Goshen College students protest Dakota Access pipeline

The Dakota Access pipeline is causing controversy across the country, and one group of Goshen College students came out to protest it today.

“We are here basically to stand in solidarity with the Dakota nation against the Dakota Access pipeline,” said one student Mimi Salvador.

Mimi Salvador is a descendent of the Kichwa tribe.

 “We want to raise awareness among our community about the human rights and ecological abuses that are going on in North Dakota,” said another student Cecilia Lappstoltzfus.

The nearly 1200 mile Dakota Access pipeline would funnel crude oil through North Dakota, South Dakota, Iowa, and Illinois.

Energy Transfer Partners, the parent company building the pipeline, says it’s a way for the U.S. to gain energy independence, but Goshen College students think the government is moving down the wrong path.

 “I think it’s a step in the wrong direction of increasing our reliance on fossil fuels rather than investing in other options for energy provision,” said student Isaiah Friesen.

Plus, they say pipelines can spill.

 “It could happen here. In fact, it did. In 2010, a pipeline spilled in the Kalamazoo River in Michigan. That’s close, and whenever a pipeline spills, it’s releasing oil downstream, and it can affect millions of people,” said Lappstoltzfus.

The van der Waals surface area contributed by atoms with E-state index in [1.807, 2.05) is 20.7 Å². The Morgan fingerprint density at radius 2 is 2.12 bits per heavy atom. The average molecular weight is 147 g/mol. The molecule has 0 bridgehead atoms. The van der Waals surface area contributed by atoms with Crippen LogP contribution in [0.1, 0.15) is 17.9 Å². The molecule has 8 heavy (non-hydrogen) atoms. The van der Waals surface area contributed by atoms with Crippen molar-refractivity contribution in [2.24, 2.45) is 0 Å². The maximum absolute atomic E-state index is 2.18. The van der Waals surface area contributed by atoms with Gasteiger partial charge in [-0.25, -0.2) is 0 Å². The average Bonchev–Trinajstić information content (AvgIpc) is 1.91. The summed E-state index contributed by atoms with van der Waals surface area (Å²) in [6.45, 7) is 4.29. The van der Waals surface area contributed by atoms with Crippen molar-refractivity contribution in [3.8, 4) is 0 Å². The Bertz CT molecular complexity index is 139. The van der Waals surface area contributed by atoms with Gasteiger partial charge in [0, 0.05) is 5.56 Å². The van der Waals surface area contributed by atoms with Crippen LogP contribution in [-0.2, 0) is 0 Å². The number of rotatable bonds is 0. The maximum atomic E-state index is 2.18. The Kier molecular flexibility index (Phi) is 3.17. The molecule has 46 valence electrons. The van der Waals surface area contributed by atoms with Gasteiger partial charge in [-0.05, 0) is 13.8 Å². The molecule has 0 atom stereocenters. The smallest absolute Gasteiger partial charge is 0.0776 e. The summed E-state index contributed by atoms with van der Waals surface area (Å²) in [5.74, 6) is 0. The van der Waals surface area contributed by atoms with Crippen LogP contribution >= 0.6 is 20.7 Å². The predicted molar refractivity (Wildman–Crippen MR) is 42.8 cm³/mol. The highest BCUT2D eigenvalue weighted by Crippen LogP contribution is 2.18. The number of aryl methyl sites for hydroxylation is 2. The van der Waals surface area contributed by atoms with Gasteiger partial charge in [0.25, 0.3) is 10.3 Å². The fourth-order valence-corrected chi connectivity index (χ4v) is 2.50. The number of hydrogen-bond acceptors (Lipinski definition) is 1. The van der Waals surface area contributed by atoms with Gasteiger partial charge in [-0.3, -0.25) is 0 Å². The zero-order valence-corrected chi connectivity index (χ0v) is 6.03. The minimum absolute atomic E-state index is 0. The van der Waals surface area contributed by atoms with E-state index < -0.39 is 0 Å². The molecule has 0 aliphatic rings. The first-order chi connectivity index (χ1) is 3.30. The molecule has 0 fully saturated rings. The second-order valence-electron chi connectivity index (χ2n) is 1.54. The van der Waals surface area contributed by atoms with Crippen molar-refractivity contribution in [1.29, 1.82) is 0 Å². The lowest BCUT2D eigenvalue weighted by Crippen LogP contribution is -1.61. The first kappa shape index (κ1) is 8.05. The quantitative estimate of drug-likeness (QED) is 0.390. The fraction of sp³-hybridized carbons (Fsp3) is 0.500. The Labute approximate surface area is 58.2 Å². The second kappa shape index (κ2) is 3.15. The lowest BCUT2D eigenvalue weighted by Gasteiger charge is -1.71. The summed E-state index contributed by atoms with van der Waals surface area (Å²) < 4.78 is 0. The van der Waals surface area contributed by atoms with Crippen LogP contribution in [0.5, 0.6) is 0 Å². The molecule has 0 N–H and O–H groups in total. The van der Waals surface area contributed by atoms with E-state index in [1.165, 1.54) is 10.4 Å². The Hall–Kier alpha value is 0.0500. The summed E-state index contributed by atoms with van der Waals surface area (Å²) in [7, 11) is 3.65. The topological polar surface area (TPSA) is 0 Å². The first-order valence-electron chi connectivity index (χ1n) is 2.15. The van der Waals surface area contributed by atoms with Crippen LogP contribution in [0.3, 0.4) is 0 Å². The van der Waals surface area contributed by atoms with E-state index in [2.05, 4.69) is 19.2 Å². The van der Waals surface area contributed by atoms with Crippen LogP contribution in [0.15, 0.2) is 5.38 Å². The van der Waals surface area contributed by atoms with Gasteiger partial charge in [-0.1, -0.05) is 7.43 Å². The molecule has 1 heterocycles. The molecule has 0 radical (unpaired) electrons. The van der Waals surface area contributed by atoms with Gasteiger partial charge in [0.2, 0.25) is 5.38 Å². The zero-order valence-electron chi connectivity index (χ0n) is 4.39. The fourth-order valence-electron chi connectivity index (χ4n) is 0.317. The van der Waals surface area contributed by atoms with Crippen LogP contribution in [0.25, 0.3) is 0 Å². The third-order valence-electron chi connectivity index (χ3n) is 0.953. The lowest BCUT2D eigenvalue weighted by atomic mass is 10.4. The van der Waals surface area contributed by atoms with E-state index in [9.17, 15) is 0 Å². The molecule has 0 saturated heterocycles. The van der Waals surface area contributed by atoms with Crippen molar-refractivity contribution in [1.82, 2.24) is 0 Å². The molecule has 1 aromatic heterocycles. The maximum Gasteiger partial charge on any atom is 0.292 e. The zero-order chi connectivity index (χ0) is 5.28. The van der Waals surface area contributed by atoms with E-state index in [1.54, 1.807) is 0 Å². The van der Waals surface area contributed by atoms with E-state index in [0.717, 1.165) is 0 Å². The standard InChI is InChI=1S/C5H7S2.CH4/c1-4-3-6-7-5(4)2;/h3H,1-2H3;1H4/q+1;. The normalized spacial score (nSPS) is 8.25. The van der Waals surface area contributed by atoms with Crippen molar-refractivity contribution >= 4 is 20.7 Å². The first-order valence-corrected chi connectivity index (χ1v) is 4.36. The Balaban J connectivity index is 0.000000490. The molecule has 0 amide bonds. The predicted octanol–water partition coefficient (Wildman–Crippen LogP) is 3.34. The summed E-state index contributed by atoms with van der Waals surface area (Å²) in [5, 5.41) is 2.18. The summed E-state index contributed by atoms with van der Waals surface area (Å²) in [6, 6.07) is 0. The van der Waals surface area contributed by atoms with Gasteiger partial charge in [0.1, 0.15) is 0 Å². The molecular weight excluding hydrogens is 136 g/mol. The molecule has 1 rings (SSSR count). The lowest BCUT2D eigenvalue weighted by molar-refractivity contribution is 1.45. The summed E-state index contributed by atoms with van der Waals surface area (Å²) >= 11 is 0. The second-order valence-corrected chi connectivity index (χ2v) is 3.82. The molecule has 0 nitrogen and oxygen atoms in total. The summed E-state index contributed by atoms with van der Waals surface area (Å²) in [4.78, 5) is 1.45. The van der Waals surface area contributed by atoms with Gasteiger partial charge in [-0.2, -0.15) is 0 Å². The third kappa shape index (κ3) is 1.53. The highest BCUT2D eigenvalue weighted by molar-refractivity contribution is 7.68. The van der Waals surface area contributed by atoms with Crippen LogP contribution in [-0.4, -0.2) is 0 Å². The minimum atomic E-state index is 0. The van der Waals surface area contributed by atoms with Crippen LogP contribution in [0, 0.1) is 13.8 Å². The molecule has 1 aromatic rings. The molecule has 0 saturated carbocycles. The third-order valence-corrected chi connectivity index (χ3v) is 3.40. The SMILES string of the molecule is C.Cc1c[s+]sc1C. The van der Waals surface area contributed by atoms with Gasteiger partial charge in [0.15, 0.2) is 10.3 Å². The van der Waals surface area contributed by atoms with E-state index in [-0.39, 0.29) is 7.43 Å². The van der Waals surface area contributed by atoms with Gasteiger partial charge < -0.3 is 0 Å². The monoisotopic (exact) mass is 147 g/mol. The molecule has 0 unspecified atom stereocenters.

The EPA reports that from 2010-2014, over 1.2 billion gallons of oil were recovered from the river.

And Goshen College students think this new pipeline is unjust.

 “Building this pipeline next to the Lakota Sioux reservation is the latest in a string of strategies that are disregarding indigenous people of the U.S.,” said Lappstoltzfus.

 “It’s really unfair, because you see these pipelines are only built through indigenous lands,” said Salvador.

The Standing Rock Sioux tribe has filed a lawsuit against the U.S. government, saying they weren’t properly consulted about the project before Dakota Access broke ground.

 “Right now in North Dakota, there’s 7,000 natives and non-natives forming a human barricade against this pipeline, so we’re here to make sure they know they’re supported,” said Salvador.

 “It’s standing in solidarity with people who have been forgotten and marginalized in our society ,” said Friesen.

 “Every time is the right time to speak up against that,” said Lappstoltzfus.

 “We are protecting life. We are protecting water, and we are standing for the rights of everybody to exist,” said Salvador.

Energy Transfer Partners claims the pipeline will bring up to 12,000 construction jobs and $156 million dollars in sales and income taxes.

If pipeline construction continues, it should be operational by the end of this year.

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